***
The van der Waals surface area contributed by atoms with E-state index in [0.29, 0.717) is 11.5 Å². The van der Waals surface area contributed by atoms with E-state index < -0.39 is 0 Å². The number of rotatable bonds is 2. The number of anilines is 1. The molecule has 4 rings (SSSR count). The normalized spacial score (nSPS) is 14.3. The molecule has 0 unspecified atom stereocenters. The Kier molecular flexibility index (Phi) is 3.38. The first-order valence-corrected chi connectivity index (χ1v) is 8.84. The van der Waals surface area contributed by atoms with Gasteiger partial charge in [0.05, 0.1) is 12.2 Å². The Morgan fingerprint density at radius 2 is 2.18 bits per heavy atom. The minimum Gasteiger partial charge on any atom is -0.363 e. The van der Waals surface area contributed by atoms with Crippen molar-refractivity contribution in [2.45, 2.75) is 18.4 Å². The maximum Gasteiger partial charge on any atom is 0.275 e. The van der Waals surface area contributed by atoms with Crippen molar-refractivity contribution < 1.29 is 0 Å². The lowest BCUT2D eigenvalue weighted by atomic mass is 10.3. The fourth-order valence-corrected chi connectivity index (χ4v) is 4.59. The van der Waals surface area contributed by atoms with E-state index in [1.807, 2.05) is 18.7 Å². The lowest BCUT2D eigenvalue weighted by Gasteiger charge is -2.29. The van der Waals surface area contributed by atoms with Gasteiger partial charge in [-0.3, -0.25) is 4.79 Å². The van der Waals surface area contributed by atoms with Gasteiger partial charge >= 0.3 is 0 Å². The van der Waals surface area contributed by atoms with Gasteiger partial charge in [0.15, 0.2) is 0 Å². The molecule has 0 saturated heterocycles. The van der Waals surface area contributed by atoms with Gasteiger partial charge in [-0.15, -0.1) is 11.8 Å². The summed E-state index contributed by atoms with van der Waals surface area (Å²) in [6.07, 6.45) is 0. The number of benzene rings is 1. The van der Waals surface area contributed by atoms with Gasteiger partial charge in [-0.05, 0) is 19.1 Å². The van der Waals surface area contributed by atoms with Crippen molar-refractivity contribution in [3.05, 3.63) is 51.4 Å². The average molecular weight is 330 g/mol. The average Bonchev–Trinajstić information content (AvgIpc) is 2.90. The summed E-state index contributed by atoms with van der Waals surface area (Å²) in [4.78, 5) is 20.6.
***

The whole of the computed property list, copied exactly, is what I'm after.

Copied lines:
The van der Waals surface area contributed by atoms with E-state index in [0.29, 0.717) is 11.5 Å². The van der Waals surface area contributed by atoms with E-state index < -0.39 is 0 Å². The number of rotatable bonds is 2. The number of anilines is 1. The molecule has 4 rings (SSSR count). The normalized spacial score (nSPS) is 14.3. The molecule has 0 unspecified atom stereocenters. The Kier molecular flexibility index (Phi) is 3.38. The first-order valence-corrected chi connectivity index (χ1v) is 8.84. The van der Waals surface area contributed by atoms with Gasteiger partial charge in [0.05, 0.1) is 12.2 Å². The Morgan fingerprint density at radius 2 is 2.18 bits per heavy atom. The minimum Gasteiger partial charge on any atom is -0.363 e. The van der Waals surface area contributed by atoms with Crippen molar-refractivity contribution in [2.45, 2.75) is 18.4 Å². The maximum Gasteiger partial charge on any atom is 0.275 e. The van der Waals surface area contributed by atoms with Crippen molar-refractivity contribution < 1.29 is 0 Å². The lowest BCUT2D eigenvalue weighted by atomic mass is 10.3. The fourth-order valence-corrected chi connectivity index (χ4v) is 4.59. The van der Waals surface area contributed by atoms with E-state index in [1.807, 2.05) is 18.7 Å². The lowest BCUT2D eigenvalue weighted by Gasteiger charge is -2.29. The van der Waals surface area contributed by atoms with Gasteiger partial charge in [-0.3, -0.25) is 4.79 Å². The van der Waals surface area contributed by atoms with Gasteiger partial charge >= 0.3 is 0 Å². The van der Waals surface area contributed by atoms with Gasteiger partial charge in [0.15, 0.2) is 0 Å². The molecule has 0 saturated heterocycles. The van der Waals surface area contributed by atoms with Gasteiger partial charge in [-0.15, -0.1) is 11.8 Å². The summed E-state index contributed by atoms with van der Waals surface area (Å²) in [6.07, 6.45) is 0. The number of benzene rings is 1. The van der Waals surface area contributed by atoms with Gasteiger partial charge in [-0.05, 0) is 19.1 Å². The van der Waals surface area contributed by atoms with Crippen molar-refractivity contribution in [3.05, 3.63) is 51.4 Å². The average molecular weight is 330 g/mol. The average Bonchev–Trinajstić information content (AvgIpc) is 2.90. The summed E-state index contributed by atoms with van der Waals surface area (Å²) in [4.78, 5) is 20.6.